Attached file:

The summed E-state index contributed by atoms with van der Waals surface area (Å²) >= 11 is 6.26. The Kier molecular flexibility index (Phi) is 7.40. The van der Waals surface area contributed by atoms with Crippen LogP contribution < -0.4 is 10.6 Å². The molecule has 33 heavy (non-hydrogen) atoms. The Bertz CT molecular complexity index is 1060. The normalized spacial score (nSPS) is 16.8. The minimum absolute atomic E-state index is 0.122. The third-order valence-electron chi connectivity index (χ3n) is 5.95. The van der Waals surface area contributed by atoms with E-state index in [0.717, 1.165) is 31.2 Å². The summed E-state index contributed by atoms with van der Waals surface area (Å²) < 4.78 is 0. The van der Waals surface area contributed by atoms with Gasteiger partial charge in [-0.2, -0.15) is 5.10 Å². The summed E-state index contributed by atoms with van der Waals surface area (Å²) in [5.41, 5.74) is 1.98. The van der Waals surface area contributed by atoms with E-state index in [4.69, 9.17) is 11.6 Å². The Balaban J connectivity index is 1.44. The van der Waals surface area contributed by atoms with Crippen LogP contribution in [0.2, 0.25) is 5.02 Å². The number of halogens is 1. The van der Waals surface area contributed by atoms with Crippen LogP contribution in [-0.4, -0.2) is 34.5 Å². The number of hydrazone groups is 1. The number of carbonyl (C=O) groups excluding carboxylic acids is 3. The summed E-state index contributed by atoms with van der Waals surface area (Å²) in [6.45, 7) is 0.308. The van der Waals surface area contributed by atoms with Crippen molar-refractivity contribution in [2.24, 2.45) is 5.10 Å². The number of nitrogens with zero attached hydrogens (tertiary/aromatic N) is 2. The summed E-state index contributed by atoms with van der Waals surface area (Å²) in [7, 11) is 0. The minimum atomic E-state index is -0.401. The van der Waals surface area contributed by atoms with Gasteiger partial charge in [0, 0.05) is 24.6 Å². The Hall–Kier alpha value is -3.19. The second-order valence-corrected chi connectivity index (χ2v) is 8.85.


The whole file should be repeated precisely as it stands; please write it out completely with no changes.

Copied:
The summed E-state index contributed by atoms with van der Waals surface area (Å²) >= 11 is 6.26. The Kier molecular flexibility index (Phi) is 7.40. The van der Waals surface area contributed by atoms with Crippen LogP contribution < -0.4 is 10.6 Å². The molecule has 33 heavy (non-hydrogen) atoms. The Bertz CT molecular complexity index is 1060. The normalized spacial score (nSPS) is 16.8. The minimum absolute atomic E-state index is 0.122. The third-order valence-electron chi connectivity index (χ3n) is 5.95. The van der Waals surface area contributed by atoms with E-state index in [0.717, 1.165) is 31.2 Å². The summed E-state index contributed by atoms with van der Waals surface area (Å²) < 4.78 is 0. The van der Waals surface area contributed by atoms with Gasteiger partial charge in [-0.2, -0.15) is 5.10 Å². The summed E-state index contributed by atoms with van der Waals surface area (Å²) in [5.41, 5.74) is 1.98. The van der Waals surface area contributed by atoms with E-state index in [4.69, 9.17) is 11.6 Å². The Balaban J connectivity index is 1.44. The van der Waals surface area contributed by atoms with Crippen LogP contribution in [0.2, 0.25) is 5.02 Å². The number of halogens is 1. The van der Waals surface area contributed by atoms with Crippen LogP contribution in [-0.4, -0.2) is 34.5 Å². The number of hydrazone groups is 1. The number of carbonyl (C=O) groups excluding carboxylic acids is 3. The summed E-state index contributed by atoms with van der Waals surface area (Å²) in [6.45, 7) is 0.308. The van der Waals surface area contributed by atoms with Crippen molar-refractivity contribution in [2.24, 2.45) is 5.10 Å². The number of nitrogens with zero attached hydrogens (tertiary/aromatic N) is 2. The summed E-state index contributed by atoms with van der Waals surface area (Å²) in [7, 11) is 0. The minimum atomic E-state index is -0.401. The van der Waals surface area contributed by atoms with Gasteiger partial charge in [0, 0.05) is 24.6 Å². The Hall–Kier alpha value is -3.19. The second-order valence-corrected chi connectivity index (χ2v) is 8.85.